Call TheEye ignorant, but she was unaware of California’s rich history and the landmark missions of the 18th and 19th Century along the state’s Royal Highway (El Camino Real). Relics of an ambitious plan in the European conquest of the ‘New World’ which Spain used as a devious ploy to colonise California by establishing missions to convert the native Indians to Christianity.
Missions were the main centres of religious and agricultural activity. Spanish soldiers were placed nearby to offer protection against other European powers, pirates and hostile natives.
However, it didn’t end well for Spain. A series of massive earthquakes in 1812 rocked California and in 1834 the area (Alta California) was taken over by the newly-independent Mexico and ‘secularisation’ was ordered. The Church was forced to give up the missions but 21 remain as Historic Landmarks.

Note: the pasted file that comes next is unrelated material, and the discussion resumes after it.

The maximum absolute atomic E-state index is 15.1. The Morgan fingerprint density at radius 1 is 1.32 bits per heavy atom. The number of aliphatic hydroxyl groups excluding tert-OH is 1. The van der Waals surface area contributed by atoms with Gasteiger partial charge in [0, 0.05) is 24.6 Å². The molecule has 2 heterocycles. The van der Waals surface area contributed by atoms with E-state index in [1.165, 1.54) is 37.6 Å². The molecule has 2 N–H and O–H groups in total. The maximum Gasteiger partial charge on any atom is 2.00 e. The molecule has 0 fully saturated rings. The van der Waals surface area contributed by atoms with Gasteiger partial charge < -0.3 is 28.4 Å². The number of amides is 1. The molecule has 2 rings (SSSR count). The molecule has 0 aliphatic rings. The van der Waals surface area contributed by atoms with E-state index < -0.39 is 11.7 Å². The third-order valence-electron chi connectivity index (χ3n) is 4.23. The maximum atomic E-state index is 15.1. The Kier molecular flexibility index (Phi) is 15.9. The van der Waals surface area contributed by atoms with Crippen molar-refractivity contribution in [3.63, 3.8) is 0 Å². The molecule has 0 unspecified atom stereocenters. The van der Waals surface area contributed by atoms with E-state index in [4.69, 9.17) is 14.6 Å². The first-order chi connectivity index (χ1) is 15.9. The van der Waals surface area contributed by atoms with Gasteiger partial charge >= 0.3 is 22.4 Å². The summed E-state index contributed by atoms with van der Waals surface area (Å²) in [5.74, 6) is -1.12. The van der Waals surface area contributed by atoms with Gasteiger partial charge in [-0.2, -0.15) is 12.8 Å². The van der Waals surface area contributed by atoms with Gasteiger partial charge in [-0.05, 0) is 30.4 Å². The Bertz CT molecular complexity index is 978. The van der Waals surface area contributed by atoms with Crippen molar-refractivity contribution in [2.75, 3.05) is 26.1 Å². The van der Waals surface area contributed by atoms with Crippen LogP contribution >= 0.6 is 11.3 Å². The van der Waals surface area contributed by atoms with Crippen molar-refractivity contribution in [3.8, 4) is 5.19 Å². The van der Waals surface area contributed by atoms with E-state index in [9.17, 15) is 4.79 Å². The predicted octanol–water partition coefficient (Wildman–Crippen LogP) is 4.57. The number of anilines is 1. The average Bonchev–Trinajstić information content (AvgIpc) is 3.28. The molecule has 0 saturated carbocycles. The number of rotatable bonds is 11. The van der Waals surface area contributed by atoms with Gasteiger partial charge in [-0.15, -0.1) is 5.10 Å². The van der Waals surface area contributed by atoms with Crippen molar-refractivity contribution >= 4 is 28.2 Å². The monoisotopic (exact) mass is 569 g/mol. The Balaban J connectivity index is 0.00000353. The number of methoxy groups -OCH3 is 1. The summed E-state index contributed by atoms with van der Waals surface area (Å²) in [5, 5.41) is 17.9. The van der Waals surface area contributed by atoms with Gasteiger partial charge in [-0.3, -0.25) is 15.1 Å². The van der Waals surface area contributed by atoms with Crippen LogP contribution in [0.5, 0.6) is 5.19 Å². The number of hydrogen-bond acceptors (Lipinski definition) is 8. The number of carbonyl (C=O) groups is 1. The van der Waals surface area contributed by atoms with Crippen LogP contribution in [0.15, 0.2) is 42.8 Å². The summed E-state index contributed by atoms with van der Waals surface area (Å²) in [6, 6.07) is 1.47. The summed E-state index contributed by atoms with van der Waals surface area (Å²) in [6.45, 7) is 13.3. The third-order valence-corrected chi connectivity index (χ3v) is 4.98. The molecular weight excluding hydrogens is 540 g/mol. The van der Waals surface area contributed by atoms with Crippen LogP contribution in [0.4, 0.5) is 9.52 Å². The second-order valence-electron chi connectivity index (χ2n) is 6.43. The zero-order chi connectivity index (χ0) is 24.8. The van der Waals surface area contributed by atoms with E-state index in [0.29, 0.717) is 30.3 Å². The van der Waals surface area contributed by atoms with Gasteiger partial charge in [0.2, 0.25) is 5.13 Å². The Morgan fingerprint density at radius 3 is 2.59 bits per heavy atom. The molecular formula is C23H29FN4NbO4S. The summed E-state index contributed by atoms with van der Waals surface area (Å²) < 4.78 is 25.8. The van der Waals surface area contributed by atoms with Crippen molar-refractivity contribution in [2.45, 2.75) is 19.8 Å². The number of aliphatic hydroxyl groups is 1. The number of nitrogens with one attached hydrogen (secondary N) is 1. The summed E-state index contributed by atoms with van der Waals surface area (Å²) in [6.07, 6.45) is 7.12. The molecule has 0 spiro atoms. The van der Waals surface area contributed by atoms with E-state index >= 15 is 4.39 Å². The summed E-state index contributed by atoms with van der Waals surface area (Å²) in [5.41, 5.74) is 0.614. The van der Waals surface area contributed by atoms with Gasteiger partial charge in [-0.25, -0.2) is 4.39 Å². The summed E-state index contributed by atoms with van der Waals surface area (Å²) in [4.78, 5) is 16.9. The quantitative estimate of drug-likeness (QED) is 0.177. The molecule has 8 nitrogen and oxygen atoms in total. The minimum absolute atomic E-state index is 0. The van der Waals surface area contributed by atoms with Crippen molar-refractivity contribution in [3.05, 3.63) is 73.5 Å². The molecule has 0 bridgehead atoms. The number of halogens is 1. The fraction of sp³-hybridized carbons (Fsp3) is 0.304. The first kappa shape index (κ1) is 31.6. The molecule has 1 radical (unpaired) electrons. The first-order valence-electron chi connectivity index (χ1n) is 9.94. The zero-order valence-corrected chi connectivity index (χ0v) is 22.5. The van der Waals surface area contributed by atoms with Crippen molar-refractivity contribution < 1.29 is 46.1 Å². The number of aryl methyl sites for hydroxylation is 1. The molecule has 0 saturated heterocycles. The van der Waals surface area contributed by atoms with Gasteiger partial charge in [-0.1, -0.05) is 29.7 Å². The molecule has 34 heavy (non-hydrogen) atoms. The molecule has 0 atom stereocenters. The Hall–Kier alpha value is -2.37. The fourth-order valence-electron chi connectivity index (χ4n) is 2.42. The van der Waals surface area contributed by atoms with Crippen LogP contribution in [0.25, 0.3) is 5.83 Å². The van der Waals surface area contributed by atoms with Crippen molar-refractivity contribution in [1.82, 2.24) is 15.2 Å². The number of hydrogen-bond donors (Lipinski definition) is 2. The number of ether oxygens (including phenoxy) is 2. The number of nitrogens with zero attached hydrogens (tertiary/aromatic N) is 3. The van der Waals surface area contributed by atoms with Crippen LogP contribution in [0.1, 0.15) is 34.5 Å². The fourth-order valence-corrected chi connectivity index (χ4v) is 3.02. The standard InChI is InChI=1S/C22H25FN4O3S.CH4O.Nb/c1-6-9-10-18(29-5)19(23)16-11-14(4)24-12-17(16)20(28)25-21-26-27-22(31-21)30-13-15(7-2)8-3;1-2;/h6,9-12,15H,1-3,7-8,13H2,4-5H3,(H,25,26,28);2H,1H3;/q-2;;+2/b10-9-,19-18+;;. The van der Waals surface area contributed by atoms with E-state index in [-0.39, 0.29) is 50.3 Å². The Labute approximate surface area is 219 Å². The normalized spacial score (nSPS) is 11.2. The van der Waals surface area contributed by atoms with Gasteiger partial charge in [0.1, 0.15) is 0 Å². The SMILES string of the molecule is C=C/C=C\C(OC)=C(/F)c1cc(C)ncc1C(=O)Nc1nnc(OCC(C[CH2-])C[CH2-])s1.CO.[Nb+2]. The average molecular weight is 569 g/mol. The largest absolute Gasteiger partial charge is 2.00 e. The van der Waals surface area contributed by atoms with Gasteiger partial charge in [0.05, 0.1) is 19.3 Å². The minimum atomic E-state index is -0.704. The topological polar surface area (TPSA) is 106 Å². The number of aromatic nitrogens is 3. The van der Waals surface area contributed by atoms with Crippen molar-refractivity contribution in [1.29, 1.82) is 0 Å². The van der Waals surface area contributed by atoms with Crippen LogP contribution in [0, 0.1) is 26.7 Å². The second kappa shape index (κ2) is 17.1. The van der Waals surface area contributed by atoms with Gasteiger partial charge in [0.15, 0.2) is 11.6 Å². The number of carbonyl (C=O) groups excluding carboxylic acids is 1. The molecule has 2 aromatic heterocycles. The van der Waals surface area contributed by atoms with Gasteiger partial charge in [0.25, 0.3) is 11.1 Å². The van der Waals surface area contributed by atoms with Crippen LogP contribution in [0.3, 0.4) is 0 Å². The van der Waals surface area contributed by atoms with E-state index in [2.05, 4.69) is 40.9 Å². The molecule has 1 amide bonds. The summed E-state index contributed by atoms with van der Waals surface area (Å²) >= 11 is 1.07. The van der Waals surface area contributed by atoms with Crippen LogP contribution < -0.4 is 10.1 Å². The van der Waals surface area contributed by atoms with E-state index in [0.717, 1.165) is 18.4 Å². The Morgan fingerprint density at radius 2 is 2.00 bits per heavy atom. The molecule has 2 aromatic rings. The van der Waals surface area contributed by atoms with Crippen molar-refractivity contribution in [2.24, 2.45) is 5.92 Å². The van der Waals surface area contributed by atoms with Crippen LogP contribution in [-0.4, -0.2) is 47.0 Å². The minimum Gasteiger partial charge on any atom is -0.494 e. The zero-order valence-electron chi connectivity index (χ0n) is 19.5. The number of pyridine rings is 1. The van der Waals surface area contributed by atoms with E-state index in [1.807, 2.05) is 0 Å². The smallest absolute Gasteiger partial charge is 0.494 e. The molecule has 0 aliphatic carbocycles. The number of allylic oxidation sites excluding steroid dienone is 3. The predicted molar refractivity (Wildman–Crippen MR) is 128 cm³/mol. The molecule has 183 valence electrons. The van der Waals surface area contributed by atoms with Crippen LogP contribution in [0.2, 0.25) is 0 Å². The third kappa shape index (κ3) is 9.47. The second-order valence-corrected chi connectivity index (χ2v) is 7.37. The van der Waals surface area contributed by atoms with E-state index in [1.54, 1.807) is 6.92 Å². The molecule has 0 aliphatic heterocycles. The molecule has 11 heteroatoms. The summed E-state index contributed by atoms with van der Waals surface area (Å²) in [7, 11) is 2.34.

IS HITCHCOCK’S THRILLER, ‘VERTIGO’ REALLY THE BEST FILM EVER MADE?
SIGHT AND SOUND, published by the British Film Institute and considered the cinema ‘bible’ voted Vertigo into top place by a wide margin in its recent 10-yearly poll. Vertigo is now considered the Best Film of All Time, overtaking Citizen Kane.
‘VERTIGO‘ was filmed on location at the Mission San Juan Bautista in 1957 starring the urbane James Stewart (eat your heart out Hugh Grant), and ice cool blonde, Kim Novak.
The spine-chilling, creepy, mysterious tale ends with a stomach churning chase up the bell tower of the Mission San Bautista. Hitchcock fans (yes, TheEye is one) visit San Juan Bautista, which still has the look of a 1950’s movie set to see the bell tower and wander around the gardens half expecting someone to jump out of the rose bushes and shout ‘boo, only kidding’.
The 21 Missions snake along California’s coast from San Diego to San Fransisco and a gentle reminder of California’s past so well preserved.
After the buzz of San Fransisco – San Juan Bautista was a trip down memory lane!